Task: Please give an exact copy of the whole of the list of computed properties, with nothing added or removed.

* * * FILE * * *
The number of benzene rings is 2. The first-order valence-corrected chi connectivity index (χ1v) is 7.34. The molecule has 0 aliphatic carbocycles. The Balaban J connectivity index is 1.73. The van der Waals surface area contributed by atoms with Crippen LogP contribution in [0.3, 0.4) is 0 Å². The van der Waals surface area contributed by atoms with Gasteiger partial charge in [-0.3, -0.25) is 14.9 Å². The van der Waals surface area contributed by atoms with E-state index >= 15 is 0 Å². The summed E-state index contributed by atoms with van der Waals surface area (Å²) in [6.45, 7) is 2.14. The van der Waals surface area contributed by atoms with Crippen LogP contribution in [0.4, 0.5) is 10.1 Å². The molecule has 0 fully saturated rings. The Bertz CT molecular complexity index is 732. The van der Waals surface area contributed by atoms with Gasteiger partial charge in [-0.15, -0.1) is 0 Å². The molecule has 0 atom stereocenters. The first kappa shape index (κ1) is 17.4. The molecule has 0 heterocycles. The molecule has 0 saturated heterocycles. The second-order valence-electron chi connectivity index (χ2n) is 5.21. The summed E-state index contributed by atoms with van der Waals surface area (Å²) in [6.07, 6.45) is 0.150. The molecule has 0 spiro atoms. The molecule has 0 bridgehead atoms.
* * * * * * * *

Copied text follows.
The number of benzene rings is 2. The first-order valence-corrected chi connectivity index (χ1v) is 7.34. The molecule has 0 aliphatic carbocycles. The Balaban J connectivity index is 1.73. The van der Waals surface area contributed by atoms with Crippen LogP contribution in [0.3, 0.4) is 0 Å². The van der Waals surface area contributed by atoms with Gasteiger partial charge in [-0.3, -0.25) is 14.9 Å². The van der Waals surface area contributed by atoms with E-state index >= 15 is 0 Å². The summed E-state index contributed by atoms with van der Waals surface area (Å²) in [6.45, 7) is 2.14. The van der Waals surface area contributed by atoms with Crippen LogP contribution in [0.4, 0.5) is 10.1 Å². The molecule has 0 fully saturated rings. The Bertz CT molecular complexity index is 732. The van der Waals surface area contributed by atoms with Gasteiger partial charge in [-0.15, -0.1) is 0 Å². The molecule has 0 atom stereocenters. The first kappa shape index (κ1) is 17.4. The molecule has 0 heterocycles. The molecule has 0 saturated heterocycles. The second-order valence-electron chi connectivity index (χ2n) is 5.21. The summed E-state index contributed by atoms with van der Waals surface area (Å²) in [6.07, 6.45) is 0.150. The molecule has 0 spiro atoms. The molecule has 0 bridgehead atoms.